This week’s installment of Ten Questions features Shane McCrae, whose sixth poetry collection, The Gilded Auction Block, is out today from Farrar, Straus and Giroux. Employing and subverting traditional meter and form, the poems in the new book confront the 2016 presidential election in the United States from both personal and historical perspectives. The poems interrogate issues of identity, freedom, racism, oppression, and inheritance, using inventive line breaks and spacing to create a sense of disruption and shift, fissures in both text and feeling. McCrae is the author of five previous books, including most recently In the Language of My Captor (Wesleyan University Press, 2017), which won the 2018 Anisfield-Wolf Book Award in poetry and was a finalist for the National Book Award and the Los Angeles Times Book Prize; and The Animal Too Big to Kill (Persea Books, 2015), winner of the 2014 Lexi Rudnitsky Editor’s Choice Award. McCrae lives in New York City and is an assistant professor of writing at Columbia University.
1. How long did it take you to write The Gilded Auction Block?
I started writing the oldest poem in the book in 2014, and I wrote the newest poem in the book in 2018—so, four years. As with all my other books, I was revising it until the very last possible moment, which in this case was, I think, November 2018.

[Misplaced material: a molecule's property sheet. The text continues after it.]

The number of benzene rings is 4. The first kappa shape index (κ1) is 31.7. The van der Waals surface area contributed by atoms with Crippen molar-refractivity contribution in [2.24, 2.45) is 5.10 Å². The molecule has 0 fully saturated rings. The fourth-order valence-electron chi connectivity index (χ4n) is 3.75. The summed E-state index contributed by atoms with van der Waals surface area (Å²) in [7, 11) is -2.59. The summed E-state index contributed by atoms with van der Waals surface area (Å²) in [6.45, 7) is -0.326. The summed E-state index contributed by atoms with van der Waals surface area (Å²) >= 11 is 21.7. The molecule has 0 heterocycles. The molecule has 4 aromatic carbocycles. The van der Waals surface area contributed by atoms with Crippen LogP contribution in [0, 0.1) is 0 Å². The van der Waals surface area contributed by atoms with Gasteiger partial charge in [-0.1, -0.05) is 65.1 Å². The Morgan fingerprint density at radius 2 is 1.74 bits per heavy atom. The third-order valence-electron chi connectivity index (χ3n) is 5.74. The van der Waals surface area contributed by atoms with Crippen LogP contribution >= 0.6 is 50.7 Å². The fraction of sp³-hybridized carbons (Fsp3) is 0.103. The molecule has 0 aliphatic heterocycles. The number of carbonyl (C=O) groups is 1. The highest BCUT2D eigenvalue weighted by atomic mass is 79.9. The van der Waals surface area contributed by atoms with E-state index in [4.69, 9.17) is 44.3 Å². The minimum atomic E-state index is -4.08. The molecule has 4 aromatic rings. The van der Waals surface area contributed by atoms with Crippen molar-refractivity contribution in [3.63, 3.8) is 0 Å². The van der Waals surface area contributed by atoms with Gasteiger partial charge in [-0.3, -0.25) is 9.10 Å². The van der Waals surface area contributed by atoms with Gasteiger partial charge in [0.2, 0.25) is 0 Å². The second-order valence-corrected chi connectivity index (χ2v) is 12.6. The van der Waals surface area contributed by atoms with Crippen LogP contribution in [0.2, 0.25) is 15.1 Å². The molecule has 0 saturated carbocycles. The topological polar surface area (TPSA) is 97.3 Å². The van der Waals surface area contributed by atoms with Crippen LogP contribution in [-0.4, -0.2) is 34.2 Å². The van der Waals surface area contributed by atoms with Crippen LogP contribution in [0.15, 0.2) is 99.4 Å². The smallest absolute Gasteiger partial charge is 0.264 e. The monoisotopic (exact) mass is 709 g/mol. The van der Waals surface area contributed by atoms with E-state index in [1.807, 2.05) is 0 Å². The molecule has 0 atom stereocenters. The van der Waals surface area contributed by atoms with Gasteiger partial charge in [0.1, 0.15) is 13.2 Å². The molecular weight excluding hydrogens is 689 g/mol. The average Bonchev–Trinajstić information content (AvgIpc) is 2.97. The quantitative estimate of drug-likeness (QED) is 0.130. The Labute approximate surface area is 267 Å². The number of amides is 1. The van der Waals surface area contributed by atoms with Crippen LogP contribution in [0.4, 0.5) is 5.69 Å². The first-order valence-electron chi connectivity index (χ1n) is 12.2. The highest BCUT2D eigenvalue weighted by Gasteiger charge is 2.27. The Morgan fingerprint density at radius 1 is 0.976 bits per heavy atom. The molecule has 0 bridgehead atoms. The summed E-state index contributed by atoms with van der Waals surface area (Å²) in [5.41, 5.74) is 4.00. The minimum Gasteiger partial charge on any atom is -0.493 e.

2. What was the most challenging thing about writing the book?
Maybe not giving up on the long narrative poem—“The Hell Poem”—that takes up a third of the book. I’m a poet! What do I know about narrative? Nothing! But I want to learn.
3. Where, when, and how often do you write?
I write everywhere I can, whenever I can, and as often as I can—I don’t have a set place or time.
4. What was the most unexpected thing about the publication process?
The Gilded Auction Block is my first book with Farrar, Straus and Giroux, and I wasn’t expecting how many opportunities—for readings, interviews, etc.—working with a press that size would enable. I’m grateful for every one of them.
5. What are you reading right now?
Oh my gosh, kind of a lot of things? I’ll narrow the list down to one book of poetry, one book of fiction, and one book of nonfiction. I’m reading Vahni Capildeo’s Venus as a Bear, Kathryn Davis’s The Silk Road, and Thomas Dilworth’s David Jones: Engraver, Solider, Painter, Poet.
6. Which author, in your opinion, deserves wider recognition?
G. C. Waldrep. I think he’s one of the best poets in America.
7. What is one thing you’d change about the literary community and/or the publishing business?
I would get rid of Twitter.
8. What is the biggest impediment to your writing life?
Fear, I suppose. I’m always trying to do something new, which is usually something I’m afraid of. But for the most part the new things I’m trying to do are only new in a small way—like “The Hell Poem.” I had never written a narrative poem before, so that was new to me. But it’s still strictly metrical, as all my poems are. Writing in free verse would be new to me in a big way, and I’m terrified to try.
9. What trait do you most value in an editor (or agent)?
Honesty and kindness.
10. What’s the best piece of writing advice you’ve ever heard?
The construction “there is/are” is weak. Lex Runciman gave me that advice.